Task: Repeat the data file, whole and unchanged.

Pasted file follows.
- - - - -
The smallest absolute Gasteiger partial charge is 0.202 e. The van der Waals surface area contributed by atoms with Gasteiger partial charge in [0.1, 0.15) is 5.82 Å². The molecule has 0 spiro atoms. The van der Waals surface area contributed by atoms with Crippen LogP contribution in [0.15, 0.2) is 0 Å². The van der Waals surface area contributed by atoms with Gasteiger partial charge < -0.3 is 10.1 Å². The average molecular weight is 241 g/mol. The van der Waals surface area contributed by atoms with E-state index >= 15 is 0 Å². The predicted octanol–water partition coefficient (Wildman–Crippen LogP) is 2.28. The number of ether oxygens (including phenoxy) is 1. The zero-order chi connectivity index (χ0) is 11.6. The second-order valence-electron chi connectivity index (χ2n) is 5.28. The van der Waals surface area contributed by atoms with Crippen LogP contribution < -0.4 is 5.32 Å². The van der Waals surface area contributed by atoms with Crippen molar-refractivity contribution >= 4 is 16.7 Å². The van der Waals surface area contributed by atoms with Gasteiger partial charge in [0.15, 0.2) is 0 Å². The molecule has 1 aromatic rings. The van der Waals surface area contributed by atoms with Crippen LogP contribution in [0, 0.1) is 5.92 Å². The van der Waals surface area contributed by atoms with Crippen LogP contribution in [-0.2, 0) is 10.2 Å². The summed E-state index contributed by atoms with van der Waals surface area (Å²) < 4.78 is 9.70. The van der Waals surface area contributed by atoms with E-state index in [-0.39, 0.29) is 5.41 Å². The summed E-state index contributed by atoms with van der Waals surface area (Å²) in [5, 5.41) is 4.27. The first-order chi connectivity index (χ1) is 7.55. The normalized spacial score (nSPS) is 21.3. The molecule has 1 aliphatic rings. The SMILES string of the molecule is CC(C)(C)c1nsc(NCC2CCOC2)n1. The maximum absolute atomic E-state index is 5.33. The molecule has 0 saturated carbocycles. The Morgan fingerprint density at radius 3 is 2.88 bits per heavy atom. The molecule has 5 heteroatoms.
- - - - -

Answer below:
The smallest absolute Gasteiger partial charge is 0.202 e. The van der Waals surface area contributed by atoms with Gasteiger partial charge in [0.1, 0.15) is 5.82 Å². The molecule has 0 spiro atoms. The van der Waals surface area contributed by atoms with Crippen LogP contribution in [0.15, 0.2) is 0 Å². The van der Waals surface area contributed by atoms with Gasteiger partial charge < -0.3 is 10.1 Å². The average molecular weight is 241 g/mol. The van der Waals surface area contributed by atoms with E-state index >= 15 is 0 Å². The predicted octanol–water partition coefficient (Wildman–Crippen LogP) is 2.28. The number of ether oxygens (including phenoxy) is 1. The zero-order chi connectivity index (χ0) is 11.6. The second-order valence-electron chi connectivity index (χ2n) is 5.28. The van der Waals surface area contributed by atoms with Crippen LogP contribution < -0.4 is 5.32 Å². The van der Waals surface area contributed by atoms with Crippen molar-refractivity contribution >= 4 is 16.7 Å². The van der Waals surface area contributed by atoms with Gasteiger partial charge in [0.15, 0.2) is 0 Å². The molecule has 1 aromatic rings. The van der Waals surface area contributed by atoms with Crippen LogP contribution in [0, 0.1) is 5.92 Å². The van der Waals surface area contributed by atoms with Crippen LogP contribution in [-0.2, 0) is 10.2 Å². The summed E-state index contributed by atoms with van der Waals surface area (Å²) < 4.78 is 9.70. The van der Waals surface area contributed by atoms with E-state index in [-0.39, 0.29) is 5.41 Å². The summed E-state index contributed by atoms with van der Waals surface area (Å²) in [5, 5.41) is 4.27. The first-order chi connectivity index (χ1) is 7.55. The normalized spacial score (nSPS) is 21.3. The molecule has 1 aliphatic rings. The SMILES string of the molecule is CC(C)(C)c1nsc(NCC2CCOC2)n1. The maximum absolute atomic E-state index is 5.33. The molecule has 0 saturated carbocycles. The Morgan fingerprint density at radius 3 is 2.88 bits per heavy atom. The molecule has 5 heteroatoms.